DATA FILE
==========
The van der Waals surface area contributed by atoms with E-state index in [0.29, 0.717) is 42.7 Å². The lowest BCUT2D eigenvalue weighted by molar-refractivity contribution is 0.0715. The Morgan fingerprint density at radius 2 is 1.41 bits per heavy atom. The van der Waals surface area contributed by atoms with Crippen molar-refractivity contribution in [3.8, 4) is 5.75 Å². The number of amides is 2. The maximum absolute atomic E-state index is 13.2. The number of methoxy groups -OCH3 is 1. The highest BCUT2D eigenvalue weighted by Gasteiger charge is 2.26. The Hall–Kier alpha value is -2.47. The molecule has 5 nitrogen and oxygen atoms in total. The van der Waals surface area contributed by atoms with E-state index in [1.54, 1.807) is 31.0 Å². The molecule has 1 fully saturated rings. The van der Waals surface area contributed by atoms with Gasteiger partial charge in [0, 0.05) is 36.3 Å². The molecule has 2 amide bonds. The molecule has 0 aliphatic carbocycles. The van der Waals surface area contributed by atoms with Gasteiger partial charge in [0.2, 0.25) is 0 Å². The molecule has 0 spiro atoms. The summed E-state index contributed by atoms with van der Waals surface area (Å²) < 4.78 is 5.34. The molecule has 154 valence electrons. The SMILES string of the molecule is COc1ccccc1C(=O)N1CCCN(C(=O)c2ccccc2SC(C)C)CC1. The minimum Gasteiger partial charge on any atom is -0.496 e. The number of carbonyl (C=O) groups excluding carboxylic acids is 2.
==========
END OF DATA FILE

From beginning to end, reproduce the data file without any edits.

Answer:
The van der Waals surface area contributed by atoms with E-state index in [0.29, 0.717) is 42.7 Å². The lowest BCUT2D eigenvalue weighted by molar-refractivity contribution is 0.0715. The Morgan fingerprint density at radius 2 is 1.41 bits per heavy atom. The van der Waals surface area contributed by atoms with Crippen molar-refractivity contribution in [3.8, 4) is 5.75 Å². The number of amides is 2. The maximum absolute atomic E-state index is 13.2. The number of methoxy groups -OCH3 is 1. The highest BCUT2D eigenvalue weighted by Gasteiger charge is 2.26. The Hall–Kier alpha value is -2.47. The molecule has 5 nitrogen and oxygen atoms in total. The van der Waals surface area contributed by atoms with E-state index in [1.54, 1.807) is 31.0 Å². The molecule has 1 fully saturated rings. The van der Waals surface area contributed by atoms with Gasteiger partial charge in [0, 0.05) is 36.3 Å². The molecule has 2 amide bonds. The molecule has 0 aliphatic carbocycles. The van der Waals surface area contributed by atoms with Gasteiger partial charge in [0.2, 0.25) is 0 Å². The molecule has 0 spiro atoms. The summed E-state index contributed by atoms with van der Waals surface area (Å²) < 4.78 is 5.34. The molecule has 154 valence electrons. The SMILES string of the molecule is COc1ccccc1C(=O)N1CCCN(C(=O)c2ccccc2SC(C)C)CC1. The minimum Gasteiger partial charge on any atom is -0.496 e. The number of carbonyl (C=O) groups excluding carboxylic acids is 2.